Exposed to pressure at the University of Mississippi
Murphy found himself under a great deal of pressure at the University of Mississippi, he recalls, in part because the university was not historically insulated from political pressure as some other southern universities were. This lack of protection meant that Murphy endured a four-year battle to keep his job as anti-integrationists fought to remove him from his position.
Citing this Excerpt
Oral History Interview with William Patrick Murphy, January 17, 1978. Interview B-0043. Southern Oral History Program Collection (#4007) in the Southern Oral History Program Collection, Southern Historical Collection, Wilson Library, University of North Carolina at Chapel Hill.
Full Text of the Excerpt
- WILLIAM PATRICK MURPHY:
I know that no other constitutional law professor at any other southern
law school went through the four years of controversy that I did between
1958 and 1962. I had a counterpart, Jay Murphy, at Alabama, who was a
constitutional law and labor law professor. And they had a resistance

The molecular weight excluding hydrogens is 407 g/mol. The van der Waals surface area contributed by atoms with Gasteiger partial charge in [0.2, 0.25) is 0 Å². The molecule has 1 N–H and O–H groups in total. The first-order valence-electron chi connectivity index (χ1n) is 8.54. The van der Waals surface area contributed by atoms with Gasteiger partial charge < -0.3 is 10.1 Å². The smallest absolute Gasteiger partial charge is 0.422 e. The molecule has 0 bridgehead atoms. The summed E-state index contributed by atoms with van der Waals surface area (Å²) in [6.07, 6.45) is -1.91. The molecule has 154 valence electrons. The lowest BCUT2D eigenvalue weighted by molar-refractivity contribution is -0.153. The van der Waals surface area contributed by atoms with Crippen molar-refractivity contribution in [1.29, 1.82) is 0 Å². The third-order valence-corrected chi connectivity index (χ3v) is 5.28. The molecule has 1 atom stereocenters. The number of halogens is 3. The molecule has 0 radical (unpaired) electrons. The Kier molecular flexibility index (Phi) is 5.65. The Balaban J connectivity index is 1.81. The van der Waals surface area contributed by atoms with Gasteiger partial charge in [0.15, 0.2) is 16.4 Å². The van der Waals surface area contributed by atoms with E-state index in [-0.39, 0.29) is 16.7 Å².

group in Alabama, as Mississippi did, but to my knowledge they never
made any efforts to get Jay Murphy fired from the law faculty. And I
don't think they ever tried to purge people from the
University of Alabama the way they did from the University of
Mississippi. And I think maybe the reason was not because the resistance
group was any less strong in their views, but that
the University of Alabama was in a better position than the University
of Mississippi was with respect to being insulated from direct political
interference. They did it in Mississippi because they thought they could
do it successfully, because the University of Mississippi had no history
or tradition of insulation from political interference and domination.
And I think the University of Alabama was not in as precarious a
position as Ole Miss was. It didn't happen in Texas; it
didn't happen in Arkansas; it didn't happen in
Louisiana; it didn't happen in Tennessee; it
didn't happen in Georgia; it didn't happen, so far
as I know, to anybody in North and South Carolina or Florida. Now this
is not to say that those constitutional law professors may not have had
their problems, their criticisms, from alumni and whatnot. But I think
it is true that I was the only constitutional law professor in any
southern law school who underwent a period of four-year controversy in
which serious, sustained, prolonged efforts were made to get me fired or
to force my resignation, and where it surfaced in the Alumni Association
and the Legislature and the Board of Trustees of the University system.
I know no other law professor went through that or anything comparable.
In that respect Ole Miss and Murphy were unique. A hell of a way to